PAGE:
Drive south-west about 100km to Torquay and jump on the scenic Great Ocean Road, with plenty of spots to camp along the way. There are countless adventures to be had – walk through the temperate rainforest at Mait’s Rest, stop at one of the stunning waterfalls dotting the route, or surf at Lorne.
To up the adventure ante – and if your vehicle is up for it – head off the tarmac and into the Great Otway National Park for a variety of easy to challenging four-wheel driving, surrounded by stunning bush scenery.
Sunset over Lake Wivenhoe, Queensland. (Image: Somersetpedia.paul/Wikimedia)
Paddle Lake Wivenhoe
Just over an hour from the CBD awaits this boating, camping and fishing paradise. For nature lovers, there is an abundance of wildlife and outstanding scenery.
Snorkel the Moreton Bay Marine Park reefs
Less than two hours from the city, escape to Peel Island – also known as Teerk Roo Ra National Park. Pitch a tent, explore the sandy white beaches, snorkel the shipwrecks and be amazed by the aquatic life.
The imposing cliffs of Kangaroo Island, South Australia. (Image: Melinda Berge)
A bit of a trek at four hours from the CBD, this island is a peaceful wilderness filled with adventure opportunities. Explore the caves at Kelly Hill Conservation Park, dive in the Western Kangaroo Island Marine Park and, for more experienced hikers, try the Cape Gantheaume Coastal Trek.
Camp along the Murray River
A bit closer to home, the iconic Murray River can be accessed from Murray Bridge, an hour’s drive from Adelaide. Hiking trails and 4WD tracks criss-cross this beautiful region, offering plenty of opportunities to explore. Bring your tent, camp alongside the river and spend the weekend fishing, boating, bushwalking or kayaking through the scenic surrounds.
Buley Rockhole, Litchfield National Park, Northern Territory. The chain of waterfalls and rock holes is a popular camping and swimming spot, located just 80m from the car park. (Image: Bidgee/Wikimedia)
Paddle the gorges of Nitmiluk National Park
Three and a half hours from Darwin, this park offers an unforgettable escape. Bring your own or hire a canoe, paddle down the gorges, camp overnight and enjoy the abundance of wildlife including turtles and water monitors.
Litchfield National Park
About 90 minutes from the capital, this park delivers stunning scenery, places to take a dip and plenty of bush tracks. Pack up the 4WD, swag, map and supplies and give the 39 km Tabletop Track bushwalk a go – taking in waterfalls and creek lines along the way.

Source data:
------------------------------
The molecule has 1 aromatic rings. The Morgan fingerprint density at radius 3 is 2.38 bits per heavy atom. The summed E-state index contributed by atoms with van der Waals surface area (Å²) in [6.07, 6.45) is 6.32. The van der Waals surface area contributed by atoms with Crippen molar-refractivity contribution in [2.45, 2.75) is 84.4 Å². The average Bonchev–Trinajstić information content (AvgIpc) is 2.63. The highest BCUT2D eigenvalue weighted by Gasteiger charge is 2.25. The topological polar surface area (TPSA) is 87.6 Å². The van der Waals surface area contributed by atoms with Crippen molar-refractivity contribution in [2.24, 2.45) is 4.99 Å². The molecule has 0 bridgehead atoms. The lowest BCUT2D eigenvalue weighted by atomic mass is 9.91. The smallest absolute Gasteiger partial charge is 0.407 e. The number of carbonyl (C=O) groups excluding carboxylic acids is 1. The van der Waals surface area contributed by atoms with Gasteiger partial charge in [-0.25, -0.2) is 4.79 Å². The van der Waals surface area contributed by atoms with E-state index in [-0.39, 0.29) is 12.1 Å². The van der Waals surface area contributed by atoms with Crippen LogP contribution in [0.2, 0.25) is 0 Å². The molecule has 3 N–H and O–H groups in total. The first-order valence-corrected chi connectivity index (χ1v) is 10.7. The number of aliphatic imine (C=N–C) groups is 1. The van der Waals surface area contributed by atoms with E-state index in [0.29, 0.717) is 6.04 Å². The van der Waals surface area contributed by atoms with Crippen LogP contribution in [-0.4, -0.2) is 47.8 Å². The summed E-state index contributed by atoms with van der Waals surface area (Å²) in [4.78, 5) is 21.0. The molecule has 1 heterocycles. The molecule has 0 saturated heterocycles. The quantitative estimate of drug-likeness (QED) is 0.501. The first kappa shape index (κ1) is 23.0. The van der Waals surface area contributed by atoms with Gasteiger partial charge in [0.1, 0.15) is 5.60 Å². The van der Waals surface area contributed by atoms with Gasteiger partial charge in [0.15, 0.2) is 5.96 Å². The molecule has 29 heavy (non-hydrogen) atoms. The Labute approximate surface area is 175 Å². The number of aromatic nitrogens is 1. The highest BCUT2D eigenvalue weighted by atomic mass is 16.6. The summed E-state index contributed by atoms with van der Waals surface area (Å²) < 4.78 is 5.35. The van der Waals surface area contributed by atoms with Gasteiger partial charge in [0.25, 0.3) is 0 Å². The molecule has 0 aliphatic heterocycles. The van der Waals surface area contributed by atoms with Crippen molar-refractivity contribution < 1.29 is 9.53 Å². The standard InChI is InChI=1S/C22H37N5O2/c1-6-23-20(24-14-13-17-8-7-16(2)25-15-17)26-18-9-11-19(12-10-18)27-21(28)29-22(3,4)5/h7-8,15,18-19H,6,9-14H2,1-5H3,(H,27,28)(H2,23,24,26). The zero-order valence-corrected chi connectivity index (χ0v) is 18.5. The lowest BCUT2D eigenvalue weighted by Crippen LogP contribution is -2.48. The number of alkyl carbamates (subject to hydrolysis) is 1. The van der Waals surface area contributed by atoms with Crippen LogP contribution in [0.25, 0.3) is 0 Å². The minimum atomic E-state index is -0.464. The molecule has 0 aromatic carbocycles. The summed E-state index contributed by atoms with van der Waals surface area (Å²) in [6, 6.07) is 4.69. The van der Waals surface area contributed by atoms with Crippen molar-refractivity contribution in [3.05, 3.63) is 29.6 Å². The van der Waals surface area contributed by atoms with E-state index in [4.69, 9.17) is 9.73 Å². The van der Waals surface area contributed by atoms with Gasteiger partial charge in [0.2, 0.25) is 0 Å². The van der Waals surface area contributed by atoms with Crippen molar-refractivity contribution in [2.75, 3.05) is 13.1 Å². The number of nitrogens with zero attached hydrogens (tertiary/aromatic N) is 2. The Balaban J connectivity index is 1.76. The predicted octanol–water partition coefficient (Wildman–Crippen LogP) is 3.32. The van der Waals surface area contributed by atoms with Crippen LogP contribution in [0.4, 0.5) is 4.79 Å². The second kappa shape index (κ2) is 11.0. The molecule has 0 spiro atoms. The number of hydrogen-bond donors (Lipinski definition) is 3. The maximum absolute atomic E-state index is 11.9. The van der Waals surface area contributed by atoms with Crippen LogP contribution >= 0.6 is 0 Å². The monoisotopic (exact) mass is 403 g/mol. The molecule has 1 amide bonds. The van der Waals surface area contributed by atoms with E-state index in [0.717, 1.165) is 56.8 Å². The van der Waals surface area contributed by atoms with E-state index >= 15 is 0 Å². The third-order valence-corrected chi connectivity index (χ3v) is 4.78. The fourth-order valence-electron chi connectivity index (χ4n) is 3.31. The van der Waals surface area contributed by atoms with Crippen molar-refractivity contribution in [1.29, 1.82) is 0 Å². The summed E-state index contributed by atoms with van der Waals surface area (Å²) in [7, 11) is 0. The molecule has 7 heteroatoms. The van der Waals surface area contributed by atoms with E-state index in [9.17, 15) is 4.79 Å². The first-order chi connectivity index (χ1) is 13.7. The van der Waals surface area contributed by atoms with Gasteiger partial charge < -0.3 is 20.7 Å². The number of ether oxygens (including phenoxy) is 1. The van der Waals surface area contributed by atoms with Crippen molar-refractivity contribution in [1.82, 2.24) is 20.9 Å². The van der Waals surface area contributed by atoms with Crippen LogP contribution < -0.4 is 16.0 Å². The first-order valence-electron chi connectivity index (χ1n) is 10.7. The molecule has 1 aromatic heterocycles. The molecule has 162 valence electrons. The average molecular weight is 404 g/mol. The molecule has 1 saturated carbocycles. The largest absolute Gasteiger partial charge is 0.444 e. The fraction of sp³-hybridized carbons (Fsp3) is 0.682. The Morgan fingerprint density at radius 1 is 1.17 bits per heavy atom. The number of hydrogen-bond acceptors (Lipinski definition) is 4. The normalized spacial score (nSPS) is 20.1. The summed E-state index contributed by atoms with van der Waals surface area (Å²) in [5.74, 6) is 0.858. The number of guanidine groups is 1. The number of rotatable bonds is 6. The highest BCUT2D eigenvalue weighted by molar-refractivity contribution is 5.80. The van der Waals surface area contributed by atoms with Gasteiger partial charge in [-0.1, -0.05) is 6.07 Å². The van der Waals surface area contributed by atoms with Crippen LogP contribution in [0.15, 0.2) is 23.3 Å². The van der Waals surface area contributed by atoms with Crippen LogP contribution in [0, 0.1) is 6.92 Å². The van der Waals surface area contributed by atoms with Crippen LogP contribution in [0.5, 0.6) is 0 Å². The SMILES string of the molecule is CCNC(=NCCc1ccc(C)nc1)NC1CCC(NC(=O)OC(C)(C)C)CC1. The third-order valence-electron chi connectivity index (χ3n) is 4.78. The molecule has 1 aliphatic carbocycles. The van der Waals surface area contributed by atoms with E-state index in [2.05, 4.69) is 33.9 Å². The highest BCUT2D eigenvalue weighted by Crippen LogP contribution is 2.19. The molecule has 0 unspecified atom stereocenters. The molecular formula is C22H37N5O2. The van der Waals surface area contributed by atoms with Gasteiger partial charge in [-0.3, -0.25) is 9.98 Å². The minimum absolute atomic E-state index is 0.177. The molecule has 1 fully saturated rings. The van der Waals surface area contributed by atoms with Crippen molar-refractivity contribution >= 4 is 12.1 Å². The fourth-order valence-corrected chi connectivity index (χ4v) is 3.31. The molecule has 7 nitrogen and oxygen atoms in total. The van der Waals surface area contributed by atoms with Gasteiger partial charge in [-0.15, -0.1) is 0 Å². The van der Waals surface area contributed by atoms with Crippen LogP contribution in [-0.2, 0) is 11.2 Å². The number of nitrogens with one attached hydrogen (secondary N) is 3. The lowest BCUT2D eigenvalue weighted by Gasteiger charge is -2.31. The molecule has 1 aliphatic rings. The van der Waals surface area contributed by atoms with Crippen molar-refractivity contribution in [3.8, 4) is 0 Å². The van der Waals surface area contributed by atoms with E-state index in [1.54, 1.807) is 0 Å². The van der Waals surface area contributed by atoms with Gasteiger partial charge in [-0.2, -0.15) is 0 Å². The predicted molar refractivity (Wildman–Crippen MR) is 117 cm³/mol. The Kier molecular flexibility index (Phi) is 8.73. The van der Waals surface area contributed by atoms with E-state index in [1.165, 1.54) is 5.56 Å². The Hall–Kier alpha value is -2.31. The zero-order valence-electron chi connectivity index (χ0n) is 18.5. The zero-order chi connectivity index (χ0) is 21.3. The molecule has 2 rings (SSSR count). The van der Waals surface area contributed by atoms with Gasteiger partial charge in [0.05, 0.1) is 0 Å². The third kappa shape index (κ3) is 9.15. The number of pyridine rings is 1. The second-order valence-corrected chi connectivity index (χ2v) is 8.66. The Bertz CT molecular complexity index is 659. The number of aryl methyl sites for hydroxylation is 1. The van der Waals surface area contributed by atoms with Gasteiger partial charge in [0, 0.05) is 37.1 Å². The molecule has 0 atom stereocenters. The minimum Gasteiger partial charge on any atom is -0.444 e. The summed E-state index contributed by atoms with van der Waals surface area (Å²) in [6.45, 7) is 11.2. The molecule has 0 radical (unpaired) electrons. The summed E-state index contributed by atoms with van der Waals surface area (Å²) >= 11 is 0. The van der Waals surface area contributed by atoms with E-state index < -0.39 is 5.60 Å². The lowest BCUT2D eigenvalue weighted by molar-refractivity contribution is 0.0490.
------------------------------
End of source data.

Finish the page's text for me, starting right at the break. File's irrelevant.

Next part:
During the dry season, experienced four-wheel-drivers can test their skills on the 8-10km track to the Park’s ‘Lost City’, a series of large sandstone outcrops formed by thousands of years of wind and rain erosion, with walls, passages and domes that give the strange impression of being man-made.
READ MORE: Top tips for remote 4WD trips
Maria Island, Tasmania. (Image: Amy Russell)
Discover Wellington Park
There is a huge range of adventures to be had in this park, only about 30 minutes from Hobart. Follow the Cathedral Rock Track along the river, before a steep climb to take in the stunning views. Alternatively, for experienced rock climbers, the park provides ample climbing and abseiling opportunities. During the summer months there are also a few adventurous 4WD tracks through spectacular alpine scenery.
Snorkel in Maria Island National Park
The perfect spot for a wildlife adventure. Take a ferry to this scenic island, set up camp and snorkel the marine reserve on the island’s north-west coast or see how many of the islands bird species you can spot on one of the many bushwalks.
Bushwalking at Namadgi National Park
Head to Namadgi National Park, around 45 minutes out of the city centre by car, for bushwalks to accommodate all skill levels. Camp overnight, or pay a day visit, and plan your bushwalk at the information centre.
Caving at Wee Jasper Caves
Located between a stunning river and the foothills of the Brindabella Ranges, about an hour out of Canberra and just over the border in NSW, this is a beautiful site offering exemplary underground exploration opportunities. Renowned Carey’s Cave provides a gateway into what looks like a mystical crystal palace. Abseil, horse-ride or take a walking fossil tour.
READ MORE: 10 outdoor activities around Canberra
This story was created by Australian Geographic with support from our sponsor Toyota. Find out how the Toyota Fortuner is bred for adventure so it’s ready for your “microadventure” when you are.